Think you’ve got what it takes to make a low-cost watery Asian pilsener in an industrial setting? Cambodia’s newest brewing group is hiring. From Probrewer:
Kingdom Brewery (Cambodia) Ltd., Southeast Asia’s youngest boutique brewery is seeking a Brewer to join our team in Phnom Penh, Kingdom of Cambodia. Responsibilities are recipe formulation, production of beer, QA/QC, stock management, packaging, distribution scheduling, maintenance of plant equipment general upkeep of the main brewery and other associated duties including training of the Cambodian production staff.
We look for a brewer who is fit with a hard work, hands on ethic and who is able to handle people of a very different cultural background. What we offer is a competitive salary and a very pleasant working environment.
Get your curriculum vitae through to firstname.lastname@example.org
A beer named after sheep, at least in a homonymical sense.
There’s a tuning fork on the can which is all that I’m guessing will differentiate this “special lager” from any other Asian lager. As with most of the less trustworthy beers, no point of origin is specified on the can. Thong Imex, the purported brewer, could be from anywhere; in fact the can mentions that they only supervise the brewing of this beer. No nation or specific company is responsible for what is to come.
Thong Imex Import Export says: “Made from 100% Premium malt Imported from Germany and Australia, YOU Beer has the wonderful flavor which is ready for you to celebrate with your friends anytime, anywhere. Manufactured using the most modern lines in the ASEAN. Imported and Installed by Krones and Huppman, the world famous brewing company.”
I say: Like most pan-ASEAN lagers, this one is straw-colored and has a perfunctory soapy head but unlike other beers from the ASEAN, this one has some chemical bitterness with a metallic, copper-y aftertaste. Hopefully that metal hasn’t come from the world famous brewing company, Krones and Huppman, or their modern but poorly maintained lines. The aroma is dominated by boiled cabbage and the taste of cardboard. I imagine this is what the Ukraine smells like in its most productive year.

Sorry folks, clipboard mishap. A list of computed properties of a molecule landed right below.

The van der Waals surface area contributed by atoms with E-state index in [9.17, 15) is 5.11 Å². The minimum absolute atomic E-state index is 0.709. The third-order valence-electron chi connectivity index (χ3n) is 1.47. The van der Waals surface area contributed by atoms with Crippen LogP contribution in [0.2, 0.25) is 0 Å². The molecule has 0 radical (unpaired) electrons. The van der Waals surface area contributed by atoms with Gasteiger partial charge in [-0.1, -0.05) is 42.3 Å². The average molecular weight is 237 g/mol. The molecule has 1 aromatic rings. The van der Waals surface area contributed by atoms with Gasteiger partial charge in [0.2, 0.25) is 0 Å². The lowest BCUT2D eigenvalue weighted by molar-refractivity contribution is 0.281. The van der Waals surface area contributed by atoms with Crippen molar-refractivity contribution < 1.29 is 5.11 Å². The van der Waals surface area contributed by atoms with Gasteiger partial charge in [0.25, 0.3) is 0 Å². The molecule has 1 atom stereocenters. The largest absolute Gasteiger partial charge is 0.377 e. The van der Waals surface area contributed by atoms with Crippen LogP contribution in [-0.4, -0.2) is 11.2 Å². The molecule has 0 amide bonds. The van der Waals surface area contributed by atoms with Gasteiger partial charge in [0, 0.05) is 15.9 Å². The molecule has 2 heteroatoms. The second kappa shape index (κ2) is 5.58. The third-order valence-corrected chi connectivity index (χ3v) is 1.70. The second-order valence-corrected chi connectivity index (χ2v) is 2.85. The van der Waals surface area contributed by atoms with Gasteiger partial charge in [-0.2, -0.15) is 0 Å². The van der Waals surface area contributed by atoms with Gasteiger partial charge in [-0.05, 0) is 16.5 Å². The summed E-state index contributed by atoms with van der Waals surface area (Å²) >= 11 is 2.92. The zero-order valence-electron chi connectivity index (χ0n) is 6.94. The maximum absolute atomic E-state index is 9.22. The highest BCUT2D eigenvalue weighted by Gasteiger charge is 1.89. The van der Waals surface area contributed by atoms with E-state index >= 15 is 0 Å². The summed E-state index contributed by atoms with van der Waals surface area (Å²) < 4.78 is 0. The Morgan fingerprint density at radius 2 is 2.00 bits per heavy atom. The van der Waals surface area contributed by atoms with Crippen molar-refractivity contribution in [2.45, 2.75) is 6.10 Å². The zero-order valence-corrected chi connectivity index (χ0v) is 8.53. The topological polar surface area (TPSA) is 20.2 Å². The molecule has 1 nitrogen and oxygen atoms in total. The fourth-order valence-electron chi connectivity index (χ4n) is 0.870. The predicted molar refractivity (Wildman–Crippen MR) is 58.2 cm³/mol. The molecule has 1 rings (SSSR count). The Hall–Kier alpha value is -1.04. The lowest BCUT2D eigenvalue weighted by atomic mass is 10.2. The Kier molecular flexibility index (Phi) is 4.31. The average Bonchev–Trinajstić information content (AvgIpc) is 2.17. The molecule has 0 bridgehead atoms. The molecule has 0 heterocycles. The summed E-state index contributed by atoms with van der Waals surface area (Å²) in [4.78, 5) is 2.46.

Location: 330ml can. Found at Lucky Supermarket, Phnom Penh. Further distribution unknown.
I leave Phnom Penh for a month and a half to discover that firstly, there is a microbrewery that has been in operation for four months and secondly, that it is located not more than 200 metres from my house. There is some injustice that I leave Cambodia in a few days time.
Man Han Lou Restaurant, a gargantuan Chinese-Khmer eatery south of the Monivong-Mao Tse Toung intersection, has extended their lower level to include a mash tun and five shiny stainless steel fermentors for brewing four different beers: a pale ale (Gold); an amber ale (Red); a porter-cum-stout (Black); and a Green beer of unknown class. Their setup looks clean and temperature-controlled behind glass at the back of the bar. At night the restaurant is hard to miss, being lit in blue fairy lights like a low-rent Smurf casino.
The pale ale (Gold) is a cloudy change from the crystal clear local brews. It’s light on the hops and malt but unlike every other Cambodian beer, you can actually discern that hops and malt are used in its manufacture. The Black is a neutral stout at the bottom end of the alcohol range. It’s no Extra Klang. For a stout, it makes for easy drinking and a great beer to convert the non-stout drinking masses to the concept that stout can make for a top tropical heat tipple. Both the amber (Red) and the Green beer are undistiguished, which does beg the question of what colorant is used in the Green and for what purpose?
Price: Man Han Lou Gold Beer, US$2 for 400ml, others $2.50
Location: Man Han Lou Restaurant, 456 Monivong Blvd, Phnom Penh
Karakuchi! Thanks again to corruption, the Cambodian Government’s coffers have been left super dry.
Millions of bottles and cans of beer imported from Singapore and Thailand simply disappeared at the Cambodian border before being taxed, the Economic Institute of Cambodia (EIC) said in a report commissioned by two local breweries, Cambrew and Cambodia Brewery Limited.
“With weak governance and law enforcement, ‘contraband’ beer has … been booming,” the EIC said, adding that the smuggled brew accounted for 29 per cent of the country’s total beer market, far outstripping legal imports at 6 per cent.
The EIC says the Japanese beer Asahi, the cheapest foreign brand on the market, made-up the largest percentage of imported beer.